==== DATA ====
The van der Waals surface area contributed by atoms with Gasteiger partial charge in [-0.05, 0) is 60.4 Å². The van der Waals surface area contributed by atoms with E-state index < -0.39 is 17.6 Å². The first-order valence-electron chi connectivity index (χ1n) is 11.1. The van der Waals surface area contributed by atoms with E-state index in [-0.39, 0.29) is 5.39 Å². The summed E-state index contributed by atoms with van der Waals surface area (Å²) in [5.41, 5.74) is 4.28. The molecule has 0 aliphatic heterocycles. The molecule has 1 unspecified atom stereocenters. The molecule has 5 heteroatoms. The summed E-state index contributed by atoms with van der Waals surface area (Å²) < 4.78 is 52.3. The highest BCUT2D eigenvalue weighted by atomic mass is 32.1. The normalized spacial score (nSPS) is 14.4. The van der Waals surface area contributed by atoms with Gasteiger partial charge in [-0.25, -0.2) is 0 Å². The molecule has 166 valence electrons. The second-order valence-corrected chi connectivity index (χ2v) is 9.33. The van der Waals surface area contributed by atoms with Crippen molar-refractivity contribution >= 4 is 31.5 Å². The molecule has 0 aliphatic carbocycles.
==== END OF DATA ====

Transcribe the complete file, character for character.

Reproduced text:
The van der Waals surface area contributed by atoms with Gasteiger partial charge in [-0.05, 0) is 60.4 Å². The van der Waals surface area contributed by atoms with E-state index < -0.39 is 17.6 Å². The first-order valence-electron chi connectivity index (χ1n) is 11.1. The van der Waals surface area contributed by atoms with E-state index in [-0.39, 0.29) is 5.39 Å². The summed E-state index contributed by atoms with van der Waals surface area (Å²) in [5.41, 5.74) is 4.28. The molecule has 0 aliphatic heterocycles. The molecule has 1 unspecified atom stereocenters. The molecule has 5 heteroatoms. The summed E-state index contributed by atoms with van der Waals surface area (Å²) < 4.78 is 52.3. The highest BCUT2D eigenvalue weighted by atomic mass is 32.1. The normalized spacial score (nSPS) is 14.4. The van der Waals surface area contributed by atoms with Gasteiger partial charge in [-0.25, -0.2) is 0 Å². The molecule has 166 valence electrons. The second-order valence-corrected chi connectivity index (χ2v) is 9.33. The van der Waals surface area contributed by atoms with Crippen molar-refractivity contribution >= 4 is 31.5 Å². The molecule has 0 aliphatic carbocycles.